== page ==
Magnus had originally occupied only the west bank of the Laraka River. Due to its increasing prosperity, Magnus attracted new citizens like a magnet. In time, Magnus’ population had doubled to 20,000, making for crowded living conditions. The tide of immigrants showed no sign of stopping, so the decision was made to expand to the Laraka’s east bank.


A wall, similar to the wall around Magnus’ Royal District but not as massive, was constructed to protect Magnus’ New District, which was designed to house 10,000 people. In time, New District was filled to capacity and a second district was constructed. When that was filled to capacity, another was built. All told, Magnus housed 50,000 souls, 20,000 in the Royal District where Crown Castle, the Bardic College and the homes of the nobility were located, 30,000 in the New Districts, home of the infamous Fifth Quarter.


Myros was impressed with the Royal District’s fortifications. For a minor power, Baranur had done well in fortifying its capital. Of course, the Imperial capital’s defenses far out-shone Magnus’, but Myros would still not relish attempting to reduce Magnus.


The walls protecting the Royal District stretched for leagues around the perimeter of the city’s west bank. The fifty feet high, twenty feet wide walls were adorned every hundred yards with fifty feet diameter, eighty feet high round towers. Each gate was protected by a barbican consisting of two forty feet diameter, sixty feet high round towers. The gatehouse at each gate was twenty feet wide, thirty feet long and twenty feet high and was set into the wall itself.


Access to the gatehouse was barred by two ten feet wide, twenty feet high, five feet thick reinforced oak doors. Once past the oak doors, anyone wishing to gain entry had to pass through the gatehouse, its walls lined with arrow slits, its ceiling with murder holes. If the person wanting to gain entry was hostile, an iron portcullis could be dropped down to block exit into the city.


Myros and his party passed through the massive gates of Northgate. There were three other gates in addition to Northgate; Eastgate, Westgate, and Southgate. Eastgate and Westgate both provided access to the Merchant’s Quarter; Eastgate opened onto the waterfront and Kheva’s Bridge. Kheva’s Bridge joined the Royal District with the New District across the river. The Bridge was named after the engineer who supervised its construction over a millenium ago.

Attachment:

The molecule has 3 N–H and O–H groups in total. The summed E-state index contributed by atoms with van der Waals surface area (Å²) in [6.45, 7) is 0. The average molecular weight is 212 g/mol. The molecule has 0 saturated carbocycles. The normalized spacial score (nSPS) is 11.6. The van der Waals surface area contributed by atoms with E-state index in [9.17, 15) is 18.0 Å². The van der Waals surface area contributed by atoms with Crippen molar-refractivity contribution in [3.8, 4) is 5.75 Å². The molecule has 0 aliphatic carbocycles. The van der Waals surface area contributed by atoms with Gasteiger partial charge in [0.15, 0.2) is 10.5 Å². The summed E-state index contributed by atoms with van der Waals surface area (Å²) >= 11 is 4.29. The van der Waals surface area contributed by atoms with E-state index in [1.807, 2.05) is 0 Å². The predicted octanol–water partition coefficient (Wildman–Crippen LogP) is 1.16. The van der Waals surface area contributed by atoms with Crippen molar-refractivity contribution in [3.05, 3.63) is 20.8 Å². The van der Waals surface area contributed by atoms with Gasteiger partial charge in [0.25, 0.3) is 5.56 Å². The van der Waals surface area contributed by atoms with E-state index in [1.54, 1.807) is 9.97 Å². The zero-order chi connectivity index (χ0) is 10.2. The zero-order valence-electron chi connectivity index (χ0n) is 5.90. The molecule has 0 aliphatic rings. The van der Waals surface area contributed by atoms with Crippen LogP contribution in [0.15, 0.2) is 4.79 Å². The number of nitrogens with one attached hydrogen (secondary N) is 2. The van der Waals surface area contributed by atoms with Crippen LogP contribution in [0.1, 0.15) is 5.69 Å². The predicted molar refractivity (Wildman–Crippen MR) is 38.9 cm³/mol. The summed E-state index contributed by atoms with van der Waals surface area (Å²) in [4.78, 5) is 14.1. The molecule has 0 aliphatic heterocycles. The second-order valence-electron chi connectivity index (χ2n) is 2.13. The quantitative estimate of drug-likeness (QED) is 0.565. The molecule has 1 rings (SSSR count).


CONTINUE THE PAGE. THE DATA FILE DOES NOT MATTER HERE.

Northgate, Eastgate, and Westgate all saw a great deal of traffic. Southgate was not witness to the volume of traffic that flowed through its sister Gates however. Southgate was for military use only, as it gave direct access to Crown Castle. It differed from the other Gates in one other way. Southgate was more heavily defended. If an invader managed to breach the Outer Gate, there was an Inner Gate that remained to be forced. Southgate had never fallen to an enemy, not even after King Caeron’s army was crushed by Insurrectionist forces during the Great Houses War of 97-98 B.Y.


Jordaan felt uneasy passing through the gatehouse knowing that at least twenty archers were manning the arrow slits and murder holes ready to fill the passage with death. Myros’ party emerged into the daylight of Magnus’ Royal District.


Apparent chaos reigned. Everywhere, people were shouting and jostling with one another. It was market day. Every manner of item was up for sale. Animals, cloth, jewelry, food of every description traded hands in the large open marketplace. The Galician embassy threaded its way slowly through the throng, aided by its Baranurian escort.


They made their way slowly out of the marketplace, gradually working their way through the Merchant’s Quarter. This Quarter, one of two in the Royal District, housed the wealthier merchants and lower classes of nobles. It was also the site of three large markets that saw a never-ending stream of goods, even in the dead of winter.